Offaly County Council is calling on the public to have their say on the Banagher Marina Master Plan in an online consultation.

It’s hoped that projects arising from the master plan will help to reposition Banagher Marina as a tourism draw on the Grand Canal, offer new opportunities to local businesses and improve the experience of living in and around the town for local residents.

The council says the project is “one element of a larger regeneration plan for the town and is being led by a multidisciplinary team of experienced architects, engineers, planners and tourism consultants”.

It adds: “Help us develop a master plan for Banagher Marina and environs to create an area that everyone will love.”

The online consultation is open for submissions until Tuesday 14 December.

Published in Inland Waterways

Wicklow County Council chief executive Frank Curran is resigning in January to take up the CEO position at Dun Laoghaire-Rathdown County Council, as the Wicklow People reports.

Curran is a former chief executive of Leitrim County Council and has welcomed waterside projects both there and also in Wicklow since taking up the latter post in September 2017.

He moves to Dun Laoghaire-Rathdown upon the launch of the local authority’s Draft County Development Plan 2022-2028, which among other things aims to create “synergies between the town centre and the waterfront” in Dun Laoghaire.

Proposed amendments to the draft plan are currently on display for public inspection at County Hall in Dun Laoghaire and DLRCoCo’s offices in Dundrum until Thursday 9 December. Submissions must be made no later than that date. For more details see the draft plan portal HERE.

The Department of Transport has opened a public consultation as it prepares to publish a revision of its Code of Practice for Small Fishing Vessels.

This Code of Practice sets the standards of safety and protection for all persons on board small fishing vessels, of less than 15 metres length overall, which go to sea to fish for profit.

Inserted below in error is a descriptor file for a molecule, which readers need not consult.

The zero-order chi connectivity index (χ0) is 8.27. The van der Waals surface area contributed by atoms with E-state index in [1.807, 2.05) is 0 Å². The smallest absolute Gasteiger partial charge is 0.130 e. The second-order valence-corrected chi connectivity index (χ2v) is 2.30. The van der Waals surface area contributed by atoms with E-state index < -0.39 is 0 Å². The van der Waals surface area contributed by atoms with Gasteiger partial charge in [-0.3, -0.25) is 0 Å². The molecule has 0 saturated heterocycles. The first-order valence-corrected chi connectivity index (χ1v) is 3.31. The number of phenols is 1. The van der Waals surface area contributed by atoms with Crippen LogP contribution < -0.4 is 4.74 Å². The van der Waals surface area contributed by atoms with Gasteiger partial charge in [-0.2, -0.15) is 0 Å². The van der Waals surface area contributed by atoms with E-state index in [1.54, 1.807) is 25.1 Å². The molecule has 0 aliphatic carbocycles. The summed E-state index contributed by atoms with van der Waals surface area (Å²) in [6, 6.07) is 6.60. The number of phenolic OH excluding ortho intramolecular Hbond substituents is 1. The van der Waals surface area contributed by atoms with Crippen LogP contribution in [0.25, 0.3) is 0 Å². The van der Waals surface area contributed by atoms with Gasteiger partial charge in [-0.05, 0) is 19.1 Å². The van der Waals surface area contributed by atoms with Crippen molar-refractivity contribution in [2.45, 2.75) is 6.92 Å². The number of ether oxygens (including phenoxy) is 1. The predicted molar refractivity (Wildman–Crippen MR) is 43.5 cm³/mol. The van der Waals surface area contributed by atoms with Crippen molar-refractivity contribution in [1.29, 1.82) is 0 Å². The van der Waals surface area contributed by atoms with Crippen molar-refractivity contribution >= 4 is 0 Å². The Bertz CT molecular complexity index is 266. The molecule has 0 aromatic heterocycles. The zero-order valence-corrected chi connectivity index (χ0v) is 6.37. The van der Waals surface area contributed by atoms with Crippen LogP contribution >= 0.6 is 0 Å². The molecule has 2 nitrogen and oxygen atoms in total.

The text has been prepared to serve as the relevant Code of Practice for section 4(9)(c) of the Fisheries (Amendment) Act 2003 (No. 21 of 2003) (as inserted by section 97 of the Sea-Fisheries and Maritime Jurisdiction Act 2006 (No. 8 of 2006)).

The Code of Practice deals with the vessel construction, its machinery, equipment and stability, and its correct operation, so that safety standards are maintained — and contains mandatory requirements in addition to recommendations.

It is anticipated that the new version will apply from 1 January 2022 and interested parties are now invited to provide comments on the latest revised version, which can be downloaded from Gov.ie.

Observations should be made to the Maritime Safety Policy Division at [email protected] by close of business on Monday 6 December.

Published in Fishing
Page 1 of 4

Royal National Lifeboat Institute (RNLI) in Ireland Information

The Royal National Lifeboat Institution (RNLI) is a charity to save lives at sea in the waters of UK and Ireland. Funded principally by legacies and donations, the RNLI operates a fleet of lifeboats, crewed by volunteers, based at a range of coastal and inland waters stations. Working closely with UK and Ireland Coastguards, RNLI crews are available to launch at short notice to assist people and vessels in difficulties.